I am not making this up.
After a marathon session of decorating cutouts for Christmas, my family — covered with specks of frosting and and stray jimmies — went to McDonald’s to scarf dinner. Because we were exhausted and surly we were blankly watching the TV news programs.*
Anderson Cooper 360 was on. This is, allegedly, a serious cable news magazine.
They were discussing the troubles Republicans and Democrats are having over extending the payroll tax holiday.†
So, they turned for expert advice to … wait for it … John Paul DeJoria … the man most people think of as “Paul Mitchell” after his haircare products.‡
And my wife blurts out … in McDonald’s … in front of the kids … “Are you f***ing sh***ing me!”
She has never taken a macroeconomics class, but is certainly aware that if you want expert advice on macroeconomic policy, you should probably talk to a macroeconomist or policy advisor first.
* I can see why the news is always on in airport concourses, but of all places, why is the news always on in McDonald’s?
† Macroeconomically, the payroll tax holiday is … kind of stupid. What are we most worried about: people who don’t have jobs or people who do? Most people say the former. And what do we think is the cause of people being without jobs: because no one is hiring, or because most people don’t want to work? Again, it’s the former. The payroll tax holiday addresses neither of those problems. It is a holiday on the collection of some taxes that are withdrawn from paychecks. So, it is only available to people who work, and then helps most the people who get their income primarily from salary and wages (which are the only kinds of income from which these taxes are collected) rather than net business income. So, it’s a tax that is labeled as helping everyone, when in fact it is a tax targeted to help people who already have jobs but who’s primary focus is not employing others. In sum, it’s a double fail. Having said that, like most tax cuts, I think the money is probably better spent by households than by government, so there are some positives to it. Interestingly, when the payroll tax holiday was originally proposed by macroeconomists, it was a tax break on the contributions that employers make on behalf of their workers, and it would have helped the two groups in trouble from the top of this paragraph. But, the idea has been perverted.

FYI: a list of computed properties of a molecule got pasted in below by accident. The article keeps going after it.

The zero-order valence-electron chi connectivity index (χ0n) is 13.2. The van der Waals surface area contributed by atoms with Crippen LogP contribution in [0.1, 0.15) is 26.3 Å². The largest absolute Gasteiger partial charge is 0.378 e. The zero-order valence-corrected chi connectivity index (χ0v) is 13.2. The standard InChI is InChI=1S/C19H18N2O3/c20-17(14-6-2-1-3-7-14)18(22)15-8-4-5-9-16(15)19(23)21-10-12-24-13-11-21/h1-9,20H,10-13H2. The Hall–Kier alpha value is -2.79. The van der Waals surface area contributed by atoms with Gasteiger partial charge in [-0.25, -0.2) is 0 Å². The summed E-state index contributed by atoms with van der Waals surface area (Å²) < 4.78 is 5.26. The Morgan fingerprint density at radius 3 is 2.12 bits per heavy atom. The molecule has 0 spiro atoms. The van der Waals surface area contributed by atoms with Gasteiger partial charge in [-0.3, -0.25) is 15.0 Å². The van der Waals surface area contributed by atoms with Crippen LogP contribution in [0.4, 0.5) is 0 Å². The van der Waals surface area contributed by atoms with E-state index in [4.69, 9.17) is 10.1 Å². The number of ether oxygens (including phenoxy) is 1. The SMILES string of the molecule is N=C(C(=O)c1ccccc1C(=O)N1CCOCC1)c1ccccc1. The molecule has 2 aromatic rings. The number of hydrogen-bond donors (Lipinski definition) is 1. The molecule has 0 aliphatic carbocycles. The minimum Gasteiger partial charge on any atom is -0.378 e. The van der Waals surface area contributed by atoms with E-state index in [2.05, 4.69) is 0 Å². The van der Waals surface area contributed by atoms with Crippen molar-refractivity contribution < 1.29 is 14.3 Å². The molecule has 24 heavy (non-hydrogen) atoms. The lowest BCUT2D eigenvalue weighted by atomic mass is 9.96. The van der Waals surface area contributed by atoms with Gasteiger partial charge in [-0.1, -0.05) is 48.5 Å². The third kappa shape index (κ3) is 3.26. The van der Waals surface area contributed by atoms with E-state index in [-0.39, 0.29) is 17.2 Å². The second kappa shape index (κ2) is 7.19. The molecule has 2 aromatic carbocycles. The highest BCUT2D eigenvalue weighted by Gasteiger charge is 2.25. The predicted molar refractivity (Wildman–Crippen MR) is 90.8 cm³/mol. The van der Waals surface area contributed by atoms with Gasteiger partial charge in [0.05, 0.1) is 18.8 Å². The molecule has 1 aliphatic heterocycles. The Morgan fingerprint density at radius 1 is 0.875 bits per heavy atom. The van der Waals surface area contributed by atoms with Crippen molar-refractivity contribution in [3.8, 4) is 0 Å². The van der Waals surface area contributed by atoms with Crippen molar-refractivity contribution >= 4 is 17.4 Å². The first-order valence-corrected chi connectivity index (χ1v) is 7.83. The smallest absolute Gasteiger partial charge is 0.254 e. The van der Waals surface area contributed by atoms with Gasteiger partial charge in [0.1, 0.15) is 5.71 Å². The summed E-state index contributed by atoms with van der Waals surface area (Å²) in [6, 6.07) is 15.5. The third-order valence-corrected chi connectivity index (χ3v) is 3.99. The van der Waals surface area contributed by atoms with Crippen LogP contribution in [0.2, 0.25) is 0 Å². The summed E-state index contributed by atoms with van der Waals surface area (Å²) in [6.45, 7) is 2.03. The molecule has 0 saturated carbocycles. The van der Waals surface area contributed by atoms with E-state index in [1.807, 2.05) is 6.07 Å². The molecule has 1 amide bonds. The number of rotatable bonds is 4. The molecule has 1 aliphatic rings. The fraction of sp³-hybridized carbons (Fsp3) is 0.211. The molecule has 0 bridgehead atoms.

‡ In his defense, Mr. DeJoria is an extremely successful businessman, who has been trying to garner media attention as someone whose life experiences are indicative of someone whose perspectives and opinions should be taken seriously. Fair enough. I think he should be trying to get on Anderson Cooper 360. I just wish the show’s producers took their jobs more seriously.
Cross-posted from SUU Macroblog, which is required reading for my macroeconomics classes.